conuly, in the middle of a post about autism and deafness:
You know what?
Birdsong is overrated. Do you know what birds are singing? They're singing "Get the fuck out of here" and "Hey, baby, let's do it" and "I've got a great big tonker" and "OUT! OUT! OUT! OFF MY LAWN, PUNK!" and that's about it.
0.o Um. Not sure how to say this, but... my aunt has a perverted puppy.
He's always been uncommonly non-destructive with his toys, which is odd, because he shreds everything else. His toys are his special pals. But anyway, his humans got him a big plushie Easter ducky to play with, and, it's an even more special friend than the rest of his "friends," apparently. 'course, it's not quite, er, made for that sort of thing (natch), and it's not a particularly... um, bangable shape for him, so he winds up pumping air, but he does try, from the sound of it.
'course, they are Southern Baptists, so it would figure that they'd have perverted puppies. =P
catguy gets all advice column-y:
Hi gang, Lieutenant Commander Knowledge here, answering the questions you thought were unanswerable!
This week's question is on a topic that has plagued restaurant goers and gourmands for centuries. One concerned reader writes:
Dear Lieutenant Commander Knowledge,
A few nights ago I had a bit too much pasta for dinner. I decided to have some antipasta to even things out, but to my surprise I found that I felt even more full than before! What gives? I thought pasta and antipasta were supposed to cancel each other out!
A Concerned Reader
Well A Concerened, you're half right. Pasta and antipasta do cancel each other out, but not in the way you're thinking. To find the answer, we'll have to delve a bit into physics. The miracle that is modern science has led us to the discovery of a kind of compressed energy called antimatter. Antimatter is a lot like regular matter, except the charges of the atoms are exactly opposite; the electrons have positive charges, the protons have negative charges, and so on. What we have discovered is that when matter and antimatter come into contact with one another, they cancel each other out. However, since the total amount of energy in the universe cannot change, the matter and antimatter do not disappear; rather, they are completely converted into energy.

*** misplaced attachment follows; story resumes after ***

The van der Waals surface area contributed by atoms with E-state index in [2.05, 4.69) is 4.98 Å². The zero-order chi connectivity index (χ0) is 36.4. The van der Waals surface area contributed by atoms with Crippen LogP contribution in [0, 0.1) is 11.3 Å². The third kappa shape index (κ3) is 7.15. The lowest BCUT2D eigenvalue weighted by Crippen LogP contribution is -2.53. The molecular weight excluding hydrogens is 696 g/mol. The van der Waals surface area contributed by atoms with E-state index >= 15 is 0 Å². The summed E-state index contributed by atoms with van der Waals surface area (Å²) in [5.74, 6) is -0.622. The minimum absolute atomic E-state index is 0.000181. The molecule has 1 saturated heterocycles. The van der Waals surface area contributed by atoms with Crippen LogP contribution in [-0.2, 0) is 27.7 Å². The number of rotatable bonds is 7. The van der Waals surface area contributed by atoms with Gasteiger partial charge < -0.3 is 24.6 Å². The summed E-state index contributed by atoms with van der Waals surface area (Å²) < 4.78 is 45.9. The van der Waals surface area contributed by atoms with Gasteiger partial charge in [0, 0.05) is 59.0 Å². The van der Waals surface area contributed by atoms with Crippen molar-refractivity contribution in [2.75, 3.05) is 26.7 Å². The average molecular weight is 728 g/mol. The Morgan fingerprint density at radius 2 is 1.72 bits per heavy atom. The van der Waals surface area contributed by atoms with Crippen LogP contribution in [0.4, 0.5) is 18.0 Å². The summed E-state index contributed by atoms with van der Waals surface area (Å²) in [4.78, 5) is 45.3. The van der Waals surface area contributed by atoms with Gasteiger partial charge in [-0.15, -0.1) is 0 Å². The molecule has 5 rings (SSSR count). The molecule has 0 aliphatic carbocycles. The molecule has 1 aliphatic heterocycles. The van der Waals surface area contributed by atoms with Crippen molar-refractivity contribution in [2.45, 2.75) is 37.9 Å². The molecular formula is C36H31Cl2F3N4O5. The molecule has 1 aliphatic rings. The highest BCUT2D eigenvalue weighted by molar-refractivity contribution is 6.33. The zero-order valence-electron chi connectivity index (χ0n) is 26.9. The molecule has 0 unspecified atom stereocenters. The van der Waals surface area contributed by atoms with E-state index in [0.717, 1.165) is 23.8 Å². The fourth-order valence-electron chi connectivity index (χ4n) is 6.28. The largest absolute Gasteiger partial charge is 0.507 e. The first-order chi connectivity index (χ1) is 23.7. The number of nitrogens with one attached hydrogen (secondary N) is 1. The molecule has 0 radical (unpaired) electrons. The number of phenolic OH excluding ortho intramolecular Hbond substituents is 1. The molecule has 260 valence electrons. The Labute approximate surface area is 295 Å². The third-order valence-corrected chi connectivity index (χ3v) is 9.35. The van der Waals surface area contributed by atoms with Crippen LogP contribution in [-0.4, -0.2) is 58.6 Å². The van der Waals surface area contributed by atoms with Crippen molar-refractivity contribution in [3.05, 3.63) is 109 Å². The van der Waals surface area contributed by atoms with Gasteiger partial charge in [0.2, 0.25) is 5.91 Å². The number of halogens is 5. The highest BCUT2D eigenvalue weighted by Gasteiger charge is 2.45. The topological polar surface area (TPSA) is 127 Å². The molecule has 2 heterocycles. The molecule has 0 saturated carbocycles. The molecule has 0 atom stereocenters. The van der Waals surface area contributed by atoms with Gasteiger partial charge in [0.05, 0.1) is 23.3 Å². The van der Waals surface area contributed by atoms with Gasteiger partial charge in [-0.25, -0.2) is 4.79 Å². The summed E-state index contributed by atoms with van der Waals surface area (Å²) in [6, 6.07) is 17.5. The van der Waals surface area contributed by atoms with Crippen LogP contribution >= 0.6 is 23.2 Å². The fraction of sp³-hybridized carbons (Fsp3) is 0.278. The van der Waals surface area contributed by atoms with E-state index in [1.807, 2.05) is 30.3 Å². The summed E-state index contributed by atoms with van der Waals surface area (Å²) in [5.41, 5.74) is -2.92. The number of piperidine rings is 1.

The same principle is happening with your pasta. When the pasta and antipasta come into contact in your stomach, they are converted into energy. This means that there is an excess amount of potential energy in your stomach, which leaves you feeling rather full. In fact, I suspect that you felt even more full than you would normally expect to feel after ingesting that much food. This is because the stomach usually takes a long time to break down the food into sugars, which is later converted into energy when needed. When the pasta and antipasta interacted, this energy was generated immediately; since none of the energy was used up in the process of breaking down the food, all of it had to sit in your stomach waiting to be used, which resulted in your post-Thanksgiving-dinner-like sensation.
I would like to assure my readers that eating pasta and antipasta at the same time is generally not dangerous, aside from the uncomfortable feeling of overfullness. Nevertheless, myths, scare stories and sci-fi movies persist on this subject. I assure you that these worries are....mostly unfounded. As yet, science has found nothing to suggest that the reactions between pasta and antipasta are any grounds for concern. Please, go and eat Italian and antiItalian together if you wish! We should not have to live in fear of the harmless nuclear reactions in our stomachs. Now, if you'll excuse me, I'll be at Fazoli's.